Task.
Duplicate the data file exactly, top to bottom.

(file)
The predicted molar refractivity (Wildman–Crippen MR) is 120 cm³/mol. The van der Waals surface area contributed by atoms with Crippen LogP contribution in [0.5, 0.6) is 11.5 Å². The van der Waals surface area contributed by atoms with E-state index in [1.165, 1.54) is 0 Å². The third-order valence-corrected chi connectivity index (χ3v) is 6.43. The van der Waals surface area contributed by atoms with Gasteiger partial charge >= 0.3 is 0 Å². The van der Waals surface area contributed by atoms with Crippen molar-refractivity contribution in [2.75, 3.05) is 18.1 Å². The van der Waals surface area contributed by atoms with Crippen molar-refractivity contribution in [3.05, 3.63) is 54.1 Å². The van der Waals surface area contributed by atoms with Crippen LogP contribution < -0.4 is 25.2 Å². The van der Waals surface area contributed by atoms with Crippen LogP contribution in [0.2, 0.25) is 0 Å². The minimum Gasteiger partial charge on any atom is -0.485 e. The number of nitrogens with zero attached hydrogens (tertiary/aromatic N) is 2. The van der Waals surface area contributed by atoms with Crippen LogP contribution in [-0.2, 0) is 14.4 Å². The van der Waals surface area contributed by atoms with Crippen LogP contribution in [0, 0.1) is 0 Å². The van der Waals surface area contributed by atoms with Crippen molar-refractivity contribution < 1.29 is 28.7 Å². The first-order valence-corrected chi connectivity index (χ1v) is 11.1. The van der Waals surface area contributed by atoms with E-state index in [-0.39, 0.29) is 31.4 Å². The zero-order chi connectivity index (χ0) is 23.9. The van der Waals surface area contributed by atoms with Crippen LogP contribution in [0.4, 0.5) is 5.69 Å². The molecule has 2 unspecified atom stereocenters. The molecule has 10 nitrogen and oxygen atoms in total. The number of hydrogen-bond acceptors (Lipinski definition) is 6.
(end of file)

The predicted molar refractivity (Wildman–Crippen MR) is 120 cm³/mol. The van der Waals surface area contributed by atoms with Crippen LogP contribution in [0.5, 0.6) is 11.5 Å². The van der Waals surface area contributed by atoms with E-state index in [1.165, 1.54) is 0 Å². The third-order valence-corrected chi connectivity index (χ3v) is 6.43. The van der Waals surface area contributed by atoms with Gasteiger partial charge >= 0.3 is 0 Å². The van der Waals surface area contributed by atoms with Crippen molar-refractivity contribution in [2.75, 3.05) is 18.1 Å². The van der Waals surface area contributed by atoms with Crippen molar-refractivity contribution in [3.05, 3.63) is 54.1 Å². The van der Waals surface area contributed by atoms with Crippen LogP contribution < -0.4 is 25.2 Å². The van der Waals surface area contributed by atoms with Crippen LogP contribution in [0.2, 0.25) is 0 Å². The minimum Gasteiger partial charge on any atom is -0.485 e. The number of nitrogens with zero attached hydrogens (tertiary/aromatic N) is 2. The van der Waals surface area contributed by atoms with Crippen LogP contribution in [-0.2, 0) is 14.4 Å². The van der Waals surface area contributed by atoms with Crippen LogP contribution in [0, 0.1) is 0 Å². The van der Waals surface area contributed by atoms with Crippen molar-refractivity contribution < 1.29 is 28.7 Å². The first-order valence-corrected chi connectivity index (χ1v) is 11.1. The van der Waals surface area contributed by atoms with E-state index in [-0.39, 0.29) is 31.4 Å². The zero-order chi connectivity index (χ0) is 23.9. The van der Waals surface area contributed by atoms with Crippen LogP contribution in [0.4, 0.5) is 5.69 Å². The molecule has 2 unspecified atom stereocenters. The molecule has 10 nitrogen and oxygen atoms in total. The number of hydrogen-bond acceptors (Lipinski definition) is 6.